After just a few minutes talking with Kaley, it’s easy to she’s wired with the team-first mentality. She fully understands — and is reminded often by the coaching staff — that her multiple opportunities to score each game come from the defense’s hard work in getting the puck to the Hilltoppers’ offensive threats. Once Kaley Manglitz, Bronston or Brueggeman get the puck on their stick, look out.

It’s simply fun to watch, Lassig said.

“It is exciting. I mean, as you see them soar down the ice with the puck and you think, ‘please get a goal,’ then we can take a lead in the game and it really changes our attitudes and how well we play,” said Lassig, who owns an 8-7-1 record, 3.34 goals against average and .878 save percentage.

“To see them go down the ice like that is just exhilarating for me because I think they can do this, they got this.”

The Hilltoppers to line didn’t click right away, especially in the early part of the season when the team started 2-4-1. That’s when Thorn and his staff started juggling some players around, and hit on a line that not only understands each other, they understand how to score.

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Linemates Emily Brueggeman (left) and Kiya Bronston share a laugh during a break in the action Thursday during an Onalaska co-op practice at the OmniCenter. Bronston has 19 goals while Brueggeman has eight.

“At first, I think it was kind of hard getting used to everyone. One we did the right drills, it was like the whole team really started to get to know each other and we became a better team,” Bronston said.

Part of the reason for the turnaround, Thorn says, is leadership from within the team, especially the upperclassmen. And a leader of the leadership committee is Kaley Manglitz.

It’s her swan song, and she wants to help the Hilltoppers to return to the state tournament, a place they have not been since 2015.

“For me, it is I hear this: ‘I have never been to the state tournament,’” Kent Manglitz said. “Not only does she want to be successful, she wants her team to be successful.”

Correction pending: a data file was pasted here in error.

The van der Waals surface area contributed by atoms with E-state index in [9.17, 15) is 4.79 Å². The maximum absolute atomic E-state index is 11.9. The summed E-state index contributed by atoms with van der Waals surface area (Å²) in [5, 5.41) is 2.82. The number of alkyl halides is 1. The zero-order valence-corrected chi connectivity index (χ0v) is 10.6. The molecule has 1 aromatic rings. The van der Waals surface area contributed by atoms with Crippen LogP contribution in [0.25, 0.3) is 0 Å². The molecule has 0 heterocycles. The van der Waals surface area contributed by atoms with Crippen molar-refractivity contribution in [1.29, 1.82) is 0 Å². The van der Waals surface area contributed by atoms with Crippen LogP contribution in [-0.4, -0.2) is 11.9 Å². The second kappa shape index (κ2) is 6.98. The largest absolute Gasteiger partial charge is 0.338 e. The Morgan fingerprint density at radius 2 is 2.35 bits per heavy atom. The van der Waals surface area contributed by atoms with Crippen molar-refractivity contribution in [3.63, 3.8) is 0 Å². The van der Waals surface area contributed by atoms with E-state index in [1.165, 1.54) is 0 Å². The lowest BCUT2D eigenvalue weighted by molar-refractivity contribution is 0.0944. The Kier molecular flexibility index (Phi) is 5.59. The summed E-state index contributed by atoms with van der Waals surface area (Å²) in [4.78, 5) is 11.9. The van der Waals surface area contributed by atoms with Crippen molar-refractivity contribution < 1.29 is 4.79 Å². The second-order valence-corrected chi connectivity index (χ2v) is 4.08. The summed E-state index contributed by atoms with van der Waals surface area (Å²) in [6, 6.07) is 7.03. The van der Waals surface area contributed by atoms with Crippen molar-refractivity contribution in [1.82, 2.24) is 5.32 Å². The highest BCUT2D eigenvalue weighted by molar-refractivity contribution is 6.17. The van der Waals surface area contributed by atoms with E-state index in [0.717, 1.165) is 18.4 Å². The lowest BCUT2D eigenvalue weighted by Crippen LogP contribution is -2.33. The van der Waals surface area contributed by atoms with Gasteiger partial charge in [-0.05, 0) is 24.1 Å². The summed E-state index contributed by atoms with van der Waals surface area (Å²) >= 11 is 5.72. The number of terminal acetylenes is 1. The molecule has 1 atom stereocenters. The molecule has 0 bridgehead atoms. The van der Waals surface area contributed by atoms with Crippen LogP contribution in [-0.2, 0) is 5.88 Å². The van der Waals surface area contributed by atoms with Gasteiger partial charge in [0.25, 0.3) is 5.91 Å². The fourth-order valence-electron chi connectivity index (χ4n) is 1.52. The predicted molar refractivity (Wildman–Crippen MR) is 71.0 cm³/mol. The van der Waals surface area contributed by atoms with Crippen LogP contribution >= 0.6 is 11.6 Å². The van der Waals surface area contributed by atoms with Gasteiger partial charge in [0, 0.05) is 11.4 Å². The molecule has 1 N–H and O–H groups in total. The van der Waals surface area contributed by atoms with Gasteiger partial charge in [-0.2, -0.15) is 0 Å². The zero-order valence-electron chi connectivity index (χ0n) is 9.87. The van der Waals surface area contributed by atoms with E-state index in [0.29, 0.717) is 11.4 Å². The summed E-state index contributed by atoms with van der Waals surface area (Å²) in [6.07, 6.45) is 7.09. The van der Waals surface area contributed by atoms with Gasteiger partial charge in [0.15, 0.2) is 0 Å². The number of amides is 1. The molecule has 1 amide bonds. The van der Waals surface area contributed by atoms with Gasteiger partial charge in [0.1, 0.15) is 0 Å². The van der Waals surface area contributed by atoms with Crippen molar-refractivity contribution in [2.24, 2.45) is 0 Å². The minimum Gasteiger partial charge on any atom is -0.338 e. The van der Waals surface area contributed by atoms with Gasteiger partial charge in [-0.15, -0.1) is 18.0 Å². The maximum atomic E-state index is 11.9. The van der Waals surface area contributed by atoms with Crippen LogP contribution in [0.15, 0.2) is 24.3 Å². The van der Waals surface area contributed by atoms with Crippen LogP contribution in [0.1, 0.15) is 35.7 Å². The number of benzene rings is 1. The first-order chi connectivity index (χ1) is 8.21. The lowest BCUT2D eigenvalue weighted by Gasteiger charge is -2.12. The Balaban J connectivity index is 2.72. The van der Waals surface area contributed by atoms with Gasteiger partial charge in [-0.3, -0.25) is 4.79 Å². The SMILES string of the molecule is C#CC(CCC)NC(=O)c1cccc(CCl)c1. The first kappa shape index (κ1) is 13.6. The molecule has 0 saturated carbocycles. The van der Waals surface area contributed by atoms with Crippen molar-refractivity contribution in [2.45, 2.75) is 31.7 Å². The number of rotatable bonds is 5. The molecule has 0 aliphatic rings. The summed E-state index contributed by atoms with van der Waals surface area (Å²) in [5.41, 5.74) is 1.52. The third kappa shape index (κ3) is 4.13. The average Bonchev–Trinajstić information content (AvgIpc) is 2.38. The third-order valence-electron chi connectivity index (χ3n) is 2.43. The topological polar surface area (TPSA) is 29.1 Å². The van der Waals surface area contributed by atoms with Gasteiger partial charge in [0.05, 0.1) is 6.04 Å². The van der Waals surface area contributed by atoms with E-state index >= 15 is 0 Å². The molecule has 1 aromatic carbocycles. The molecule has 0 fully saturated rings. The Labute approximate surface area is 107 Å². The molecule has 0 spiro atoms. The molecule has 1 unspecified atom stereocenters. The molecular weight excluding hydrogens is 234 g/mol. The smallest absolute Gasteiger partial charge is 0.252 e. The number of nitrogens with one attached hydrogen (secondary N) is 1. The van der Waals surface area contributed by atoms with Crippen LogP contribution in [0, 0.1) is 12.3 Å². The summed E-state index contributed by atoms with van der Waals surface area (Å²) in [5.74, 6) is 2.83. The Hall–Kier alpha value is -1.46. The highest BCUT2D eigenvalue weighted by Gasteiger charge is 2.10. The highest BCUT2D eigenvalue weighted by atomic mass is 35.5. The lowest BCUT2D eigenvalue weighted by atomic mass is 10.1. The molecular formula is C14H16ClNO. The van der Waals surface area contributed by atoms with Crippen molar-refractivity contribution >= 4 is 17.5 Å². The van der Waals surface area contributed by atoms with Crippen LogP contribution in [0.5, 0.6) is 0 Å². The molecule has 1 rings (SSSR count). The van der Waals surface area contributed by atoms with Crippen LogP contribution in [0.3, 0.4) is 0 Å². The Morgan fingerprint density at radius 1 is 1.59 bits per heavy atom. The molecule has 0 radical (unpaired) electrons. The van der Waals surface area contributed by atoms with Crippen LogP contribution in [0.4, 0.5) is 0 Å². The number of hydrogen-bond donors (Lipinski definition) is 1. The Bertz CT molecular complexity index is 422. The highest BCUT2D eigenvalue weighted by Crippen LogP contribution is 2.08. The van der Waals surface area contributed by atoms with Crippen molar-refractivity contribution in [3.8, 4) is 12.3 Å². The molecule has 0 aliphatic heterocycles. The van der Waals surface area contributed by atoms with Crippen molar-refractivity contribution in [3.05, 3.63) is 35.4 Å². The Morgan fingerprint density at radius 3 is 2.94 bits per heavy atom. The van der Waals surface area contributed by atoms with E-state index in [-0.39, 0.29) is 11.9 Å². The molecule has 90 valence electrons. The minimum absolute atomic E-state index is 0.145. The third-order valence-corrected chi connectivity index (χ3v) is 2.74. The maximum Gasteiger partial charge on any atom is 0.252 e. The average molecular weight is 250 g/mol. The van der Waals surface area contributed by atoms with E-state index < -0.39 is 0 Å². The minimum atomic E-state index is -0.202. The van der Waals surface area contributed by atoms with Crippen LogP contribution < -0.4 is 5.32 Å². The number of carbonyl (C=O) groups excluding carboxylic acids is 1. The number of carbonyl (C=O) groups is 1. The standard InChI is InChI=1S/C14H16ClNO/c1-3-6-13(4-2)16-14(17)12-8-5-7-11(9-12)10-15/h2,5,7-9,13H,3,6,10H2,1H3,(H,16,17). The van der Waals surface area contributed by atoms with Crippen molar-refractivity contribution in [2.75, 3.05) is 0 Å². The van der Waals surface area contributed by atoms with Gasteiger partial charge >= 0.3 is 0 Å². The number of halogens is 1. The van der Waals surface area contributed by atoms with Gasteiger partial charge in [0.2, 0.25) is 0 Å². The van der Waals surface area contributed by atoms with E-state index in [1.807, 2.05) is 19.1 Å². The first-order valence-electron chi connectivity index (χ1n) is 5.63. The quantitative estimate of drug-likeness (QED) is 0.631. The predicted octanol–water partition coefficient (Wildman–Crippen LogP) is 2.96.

And for a reason you might not expect, unless you think back to those backyard games.

“Both of her brothers have been to some type of state tournament,” Kent Manglitz said. “Austin with the (Onalaska) high school team and Mason with pee wees and bantams, so it is her last chance.

“She will do whatever it takes. I think that has really driven her. She has a passion to win.”

Kaley Manglitz, who intends to play college soccer at Saint Mary’s University in Winona, said she’s driven by the thought of watching former Onalaska greats Theresa Knutson, who went on to play Division I hockey at UConn, or Jacyn Reeves, who is a senior at Ohio State.

“Like following behind Theresa (Knutson) or Jacyn Reeves, the top scorers (all-time) for Onalaska, and seeing them being on top makes we me want to get to state like they did and follow in their footsteps,” Kaley Manglitz said.

“We definitely can see our confidence rising now and I think the girls are starting to believe we have a chance of going there.”

While a number of factors have played into the confidence surge, she may not be ready to thank her brothers for helping her achieve the level she has.

Well, maybe…

“Having brothers is really tough, but it also shows you the mentality it takes (to be tough). You can’t take anything personal because they were just messing with you.”

Jeff Brown can be reached at Jeff.Brown@lee.net or via Twitter @jeff_brownLCT